How is the Paycheck Protection Program Different from an Economic Injury Loan?
Business owners have two major loan choices for economic relief during the pandemic, the Paycheck Protection Program (PPP) or the economic injury loan (EIL). Which is right for you?
Businesses are eligible for the EIL if they are unable to pay ordinary and necessary operating expenses during a disaster period until normal operations can resume and there is no physical damage to the business, per FOX News. To qualify for the PPP, businesses must have fewer than 500 employees and be under economic strain due to the coronavirus.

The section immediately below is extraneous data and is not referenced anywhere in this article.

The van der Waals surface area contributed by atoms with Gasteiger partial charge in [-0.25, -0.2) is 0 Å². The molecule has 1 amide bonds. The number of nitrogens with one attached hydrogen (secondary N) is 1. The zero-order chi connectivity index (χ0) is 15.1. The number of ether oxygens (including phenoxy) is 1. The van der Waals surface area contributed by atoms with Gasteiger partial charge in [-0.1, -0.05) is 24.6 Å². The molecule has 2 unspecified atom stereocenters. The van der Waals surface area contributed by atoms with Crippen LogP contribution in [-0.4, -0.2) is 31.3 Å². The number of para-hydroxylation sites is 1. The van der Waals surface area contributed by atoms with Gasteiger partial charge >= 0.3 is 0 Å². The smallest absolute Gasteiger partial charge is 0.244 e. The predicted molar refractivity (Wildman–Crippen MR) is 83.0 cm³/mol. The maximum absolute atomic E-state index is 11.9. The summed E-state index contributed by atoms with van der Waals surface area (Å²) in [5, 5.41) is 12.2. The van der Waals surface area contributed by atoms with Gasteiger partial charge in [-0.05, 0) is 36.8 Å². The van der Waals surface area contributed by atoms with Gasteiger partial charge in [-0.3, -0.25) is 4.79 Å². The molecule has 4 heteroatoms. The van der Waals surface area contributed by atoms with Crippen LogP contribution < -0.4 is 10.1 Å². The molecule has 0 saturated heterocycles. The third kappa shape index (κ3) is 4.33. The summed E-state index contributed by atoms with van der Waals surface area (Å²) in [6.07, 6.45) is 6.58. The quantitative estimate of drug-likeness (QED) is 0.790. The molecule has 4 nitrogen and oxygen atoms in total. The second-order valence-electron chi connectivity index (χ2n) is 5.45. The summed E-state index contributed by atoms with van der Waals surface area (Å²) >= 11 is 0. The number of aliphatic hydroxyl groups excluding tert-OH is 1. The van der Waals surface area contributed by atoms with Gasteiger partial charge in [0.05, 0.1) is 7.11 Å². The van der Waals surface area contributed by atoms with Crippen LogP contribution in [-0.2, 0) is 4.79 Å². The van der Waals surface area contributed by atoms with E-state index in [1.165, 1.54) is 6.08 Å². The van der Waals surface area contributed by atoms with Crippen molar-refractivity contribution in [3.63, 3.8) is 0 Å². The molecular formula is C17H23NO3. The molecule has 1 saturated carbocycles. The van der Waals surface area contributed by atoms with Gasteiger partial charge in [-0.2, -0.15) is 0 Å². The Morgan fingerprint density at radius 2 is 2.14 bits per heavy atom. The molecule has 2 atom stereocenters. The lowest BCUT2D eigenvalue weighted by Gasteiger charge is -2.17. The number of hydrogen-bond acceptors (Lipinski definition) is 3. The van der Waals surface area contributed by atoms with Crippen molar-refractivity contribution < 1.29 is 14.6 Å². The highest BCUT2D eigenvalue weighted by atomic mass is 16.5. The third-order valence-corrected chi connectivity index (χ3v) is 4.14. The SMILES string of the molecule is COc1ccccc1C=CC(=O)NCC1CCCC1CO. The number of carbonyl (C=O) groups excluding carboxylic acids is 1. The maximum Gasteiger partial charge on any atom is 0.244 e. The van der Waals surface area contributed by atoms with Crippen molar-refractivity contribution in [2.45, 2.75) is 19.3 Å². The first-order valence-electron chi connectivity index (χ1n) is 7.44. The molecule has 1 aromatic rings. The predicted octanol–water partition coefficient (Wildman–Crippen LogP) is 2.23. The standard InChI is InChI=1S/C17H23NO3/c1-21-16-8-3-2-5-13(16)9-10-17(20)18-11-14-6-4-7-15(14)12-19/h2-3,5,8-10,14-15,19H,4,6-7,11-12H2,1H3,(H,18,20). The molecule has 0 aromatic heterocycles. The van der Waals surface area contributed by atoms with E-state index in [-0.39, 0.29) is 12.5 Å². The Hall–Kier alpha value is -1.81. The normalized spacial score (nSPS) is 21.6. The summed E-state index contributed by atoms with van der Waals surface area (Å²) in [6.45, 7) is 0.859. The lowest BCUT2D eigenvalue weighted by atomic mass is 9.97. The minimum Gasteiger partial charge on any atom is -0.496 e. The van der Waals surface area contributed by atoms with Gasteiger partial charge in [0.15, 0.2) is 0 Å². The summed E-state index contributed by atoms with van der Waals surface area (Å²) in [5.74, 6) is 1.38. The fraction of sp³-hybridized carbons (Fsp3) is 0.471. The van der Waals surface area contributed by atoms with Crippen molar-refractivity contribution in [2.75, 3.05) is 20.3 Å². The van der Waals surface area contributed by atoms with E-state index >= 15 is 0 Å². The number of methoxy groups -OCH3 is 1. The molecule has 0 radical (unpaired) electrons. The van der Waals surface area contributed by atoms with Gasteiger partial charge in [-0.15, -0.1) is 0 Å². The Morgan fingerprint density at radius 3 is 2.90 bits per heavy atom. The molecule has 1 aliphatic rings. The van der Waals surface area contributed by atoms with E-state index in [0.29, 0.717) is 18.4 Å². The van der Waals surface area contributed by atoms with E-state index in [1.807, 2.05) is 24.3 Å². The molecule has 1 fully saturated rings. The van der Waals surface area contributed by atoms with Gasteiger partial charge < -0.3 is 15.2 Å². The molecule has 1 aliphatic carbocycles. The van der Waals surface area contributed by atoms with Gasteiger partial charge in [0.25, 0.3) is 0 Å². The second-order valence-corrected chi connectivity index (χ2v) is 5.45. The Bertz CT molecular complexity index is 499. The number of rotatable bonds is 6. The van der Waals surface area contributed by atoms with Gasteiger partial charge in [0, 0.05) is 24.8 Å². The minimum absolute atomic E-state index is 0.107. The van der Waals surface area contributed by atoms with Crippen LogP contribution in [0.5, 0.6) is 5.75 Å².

In terms of lending limits, you can borrow only $2 million with an EIL, but up to $10 million with the PPP. The EIL has an interest rate of 3.75 percent and will not exceed 4 percent, while the initial interest rate for the PPP loan is 0.5 percent, but could also go as high as 4 percent.
The EIL cannot be forgiven, while the PPP allows for forgiveness for the first eight weeks if employers pay their expenses and keep salary levels constant. Three-quarters of the loan must go toward payroll.
Business owners can apply for the EIL at SBA.gov. The PPP can be accessed via any existing SBA lender.